Python Ban: The "Good Science" Argument



Prehistoric Pets has long worked with a wide variety of species of large constrictors, over a span of many years. During that time, we have come to an intimate understanding of the animals we have worked with, their temperature and environmental needs, personalities, reproductive and feeding capabilities. With this background and some additional research it becomes clear the animals recently added to the Lacey act are neither capable of living outside of their current establishment in the Everglades or pose a reasonable threat to humans.

We’ve compiled just some of the facts we’ve found within the documentation supposedly backing this faulty legislation. We urge you to read these excerpts, examine the sources and develop your own opinion on the subject, but please please do not rely on sensationalized images and articles with an underlying agenda. Today we will cover the "good science" argument examining the quality and biases of the research backing country wide bans on large constrictors.





Question 3:  What scientific data are evaluated for an injurious wildlife listing?

First, the agency evaluates the factors that contribute to a species being considered injurious, including:

·         the likelihood of release or escape;

·         potential to survive, become established, and spread;

·         impacts on wildlife resources and or ecosystems through hybridization and competition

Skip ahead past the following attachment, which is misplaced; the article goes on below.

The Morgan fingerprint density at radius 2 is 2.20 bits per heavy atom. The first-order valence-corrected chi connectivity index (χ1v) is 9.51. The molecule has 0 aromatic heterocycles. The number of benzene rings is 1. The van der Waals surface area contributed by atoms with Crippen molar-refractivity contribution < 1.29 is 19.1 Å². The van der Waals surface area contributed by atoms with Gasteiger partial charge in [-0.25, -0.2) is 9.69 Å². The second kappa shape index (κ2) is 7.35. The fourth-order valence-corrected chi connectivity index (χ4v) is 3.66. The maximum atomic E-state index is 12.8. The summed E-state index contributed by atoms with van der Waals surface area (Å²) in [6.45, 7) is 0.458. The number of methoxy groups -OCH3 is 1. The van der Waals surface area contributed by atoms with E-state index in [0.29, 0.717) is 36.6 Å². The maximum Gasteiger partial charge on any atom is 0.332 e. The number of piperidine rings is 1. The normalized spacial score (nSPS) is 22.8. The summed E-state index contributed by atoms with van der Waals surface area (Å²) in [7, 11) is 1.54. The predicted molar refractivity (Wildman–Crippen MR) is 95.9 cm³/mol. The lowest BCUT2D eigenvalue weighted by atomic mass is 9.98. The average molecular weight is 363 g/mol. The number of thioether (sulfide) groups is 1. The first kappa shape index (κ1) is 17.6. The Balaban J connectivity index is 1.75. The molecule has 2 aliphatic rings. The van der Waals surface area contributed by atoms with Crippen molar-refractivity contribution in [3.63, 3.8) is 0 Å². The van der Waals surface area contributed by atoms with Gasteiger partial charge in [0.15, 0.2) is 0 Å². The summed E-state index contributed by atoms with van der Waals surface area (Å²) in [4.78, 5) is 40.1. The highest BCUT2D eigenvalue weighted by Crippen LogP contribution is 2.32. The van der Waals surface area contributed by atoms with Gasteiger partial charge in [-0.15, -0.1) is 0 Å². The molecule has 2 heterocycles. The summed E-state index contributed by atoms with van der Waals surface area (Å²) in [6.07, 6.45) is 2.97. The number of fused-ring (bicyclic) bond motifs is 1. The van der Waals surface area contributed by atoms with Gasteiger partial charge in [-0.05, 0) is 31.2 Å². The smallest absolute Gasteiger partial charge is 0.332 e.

·         for food/habitats, habitat degradation/destruction, predation, and pathogen transfer;

·         impact to threatened and endangered species and their habitats; 

·         impacts to human beings, forestry, horticulture, and agriculture; and 

·         wildlife or habitat damages that may occur from control measures 

Second, the Service evaluates factors that reduce the likelihood of the invasive species causing harm, including the:

·         ability to prevent escape and establishment; 

·         potential to eradicate or manage established populations;

·         ability to rehabilitate disturbed ecosystems;

·         ability to prevent or control the spread of pathogens or parasites; and

·         any potential ecological benefits to introduction.


Question 9:  There have been other studies on constrictor snakes and the risk of their establishment in wild populations in the U.S.  Does the 2009 USGS risk assessment on these four constrictor snakes continue to represent the best available science on this subject?

The 2009 USGS risk assessment still represents the best available science.  Scientists associated with academic and other institutions are working on similar research questions, but none has reached new conclusions through comparable process or analyses to date. Please also see the accompanying fact sheet Global Experts Concur with Science to Predict Spread of Large Constrictor Snakes for more information.